Miller School, UHealth Partner with Charities to Launch Clinics
Alonzo Mourning Charities and Overtown Youth Center team up with UM
For many years, the Miller School of Medicine has provided compassionate health care that has made a difference in the lives of thousands of people in Overtown. That longstanding relationship, built on the Miller School’s commitment to the community, took another leap forward today with the announcement of a new clinic at the Overtown Youth Center (OYC), born through a partnership among the OYC, Alonzo Mourning Charities and the Miller School and UHealth – University of Miami Health System. The clinic will bring high quality health care to the center’s children and young adults.
Through the new partnership, announced by Miller School Dean Pascal J. Goldschmidt, M.D., NBA great Alonzo Mourning, and Carla Penn, executive director of the youth center, UHealth physicians will screen OYC participants for various illnesses, refer them to other doctors in certain cases, and provide care as needed.
At a time when the country is mired in discussion over extending health care to those least able to afford it, Dean Goldschmidt elicited applause at the launch ceremony when he spoke about how, in the United States, there are still examples of how organizations can come together to provide health care and other services to people who need them. This agreement, he said, is one shining example, further evidenced by the strong support from the Miller School Department of Family Medicine and Community Health, the UM Area Health Education Center (AHEC) and the medical school’s Jay Weiss Center for Social Medicine and Health Equity.
Additionally, on October 7, the Department of Otolaryngology conducted hearing screenings for about 82 of the center’s children and plans to offer more services. Fred Telischi, M.D., the department’s interim chairman, Hillary Snapp, Au.D., senior audiologist, and others from the department attended today’s event.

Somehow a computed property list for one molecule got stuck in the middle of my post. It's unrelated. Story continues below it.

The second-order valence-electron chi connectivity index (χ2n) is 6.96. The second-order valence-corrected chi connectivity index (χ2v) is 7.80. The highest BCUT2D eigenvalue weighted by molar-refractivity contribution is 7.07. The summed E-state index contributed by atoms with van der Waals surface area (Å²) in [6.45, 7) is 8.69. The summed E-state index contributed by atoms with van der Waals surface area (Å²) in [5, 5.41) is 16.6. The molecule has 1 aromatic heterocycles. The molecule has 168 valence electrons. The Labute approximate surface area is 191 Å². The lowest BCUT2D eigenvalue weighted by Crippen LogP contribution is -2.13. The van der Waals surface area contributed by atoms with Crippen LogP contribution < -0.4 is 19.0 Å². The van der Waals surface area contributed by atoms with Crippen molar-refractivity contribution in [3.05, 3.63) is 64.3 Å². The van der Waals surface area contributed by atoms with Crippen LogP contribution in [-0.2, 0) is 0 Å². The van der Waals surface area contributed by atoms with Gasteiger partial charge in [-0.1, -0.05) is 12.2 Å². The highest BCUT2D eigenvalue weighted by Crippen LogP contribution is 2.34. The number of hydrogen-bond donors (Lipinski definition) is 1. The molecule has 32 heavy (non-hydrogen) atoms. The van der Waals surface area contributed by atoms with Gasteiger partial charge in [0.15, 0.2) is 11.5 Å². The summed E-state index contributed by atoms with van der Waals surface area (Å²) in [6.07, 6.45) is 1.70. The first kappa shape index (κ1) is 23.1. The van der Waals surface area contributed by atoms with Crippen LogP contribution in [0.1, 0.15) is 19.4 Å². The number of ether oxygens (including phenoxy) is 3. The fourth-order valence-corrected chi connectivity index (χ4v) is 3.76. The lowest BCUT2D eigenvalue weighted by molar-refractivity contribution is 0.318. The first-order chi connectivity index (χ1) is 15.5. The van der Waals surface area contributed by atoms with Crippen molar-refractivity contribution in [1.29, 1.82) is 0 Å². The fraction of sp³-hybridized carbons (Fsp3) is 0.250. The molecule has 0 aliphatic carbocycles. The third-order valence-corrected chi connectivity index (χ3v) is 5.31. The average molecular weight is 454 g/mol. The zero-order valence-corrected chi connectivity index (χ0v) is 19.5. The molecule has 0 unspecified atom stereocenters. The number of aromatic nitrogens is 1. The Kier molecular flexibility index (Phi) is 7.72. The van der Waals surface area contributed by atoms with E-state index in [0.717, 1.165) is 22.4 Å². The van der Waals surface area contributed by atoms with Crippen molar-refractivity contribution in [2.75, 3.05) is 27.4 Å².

“This kind of partnership is what this country is all about,” said Goldschmidt, who is also the CEO of UHealth, after he was introduced by Mourning to an audience of OYC personnel, parents and other community and government representatives, and the physicians from UM and volunteers from other institutions.
Goldschmidt also described the Miller School’s long involvement with Overtown as a “continuous affair” with many phases. In this phase, “we will be identifying the issues and illnesses that limit kids from being all they can be. These services will help our children get better and do better.”
Mourning, whose namesake charitable organization was created “to encourage the educational development of our youth by creating programs and youth enrichment centers that promote positive change in low socioeconomic communities,” has been a solid supporter of the OYC and its various programs since the center opened in 2003.
Overtown Youth Center was built by local real estate developer Martin Z. Margulies through his Margulies Foundation, with the support of Mourning and Alonzo Mourning Charities, as a safe haven for the children in Overtown. The center offers in-school, after-school, weekend, and summer programs that include academic enhancement, physical fitness and nutrition, creative arts and family-oriented activities. Mourning said the additional ties with UHealth would allow more children to maintain proper health – and live a better life.
“This relationship is truly a blessing,” Mourning said. “It will give us an opportunity to recognize some of the obstacles that might keep our young people from getting an education … I truly know that if they don’t have their health it will be difficult for them to focus on the things that will make them successful.”
Penn, the center’s executive director, began the morning celebration by showing a video in which several young participants commented on how the center had changed their lives and exposed them to people and events they likely would not have encountered. The program also included testimony from Gwendolyn McNair whose two sons, ages 17 and 15, and 13-year-old daughter attend OYC.
The program and the clinic are “phenomenal,” McNair said. “I just thank God for all of you who put your heads together and launched this.”
Penn made special mention of Arthur Fournier, M.D., assistant dean for community health, who has been a stalwart among Miller School faculty working with the people of Overtown. The clinic, he said, is the latest step in the Miller School’s commitment to Overtown and further illustrates the University’s understanding of its duty to help maintain the health of its neighbors.
That duty, Dean Goldschmidt said, is one that he takes seriously.
“As Dean of the Miller School it humbles me to see the great work that is being done here,” Goldschmidt said.
The event closed with a tour of the new clinic.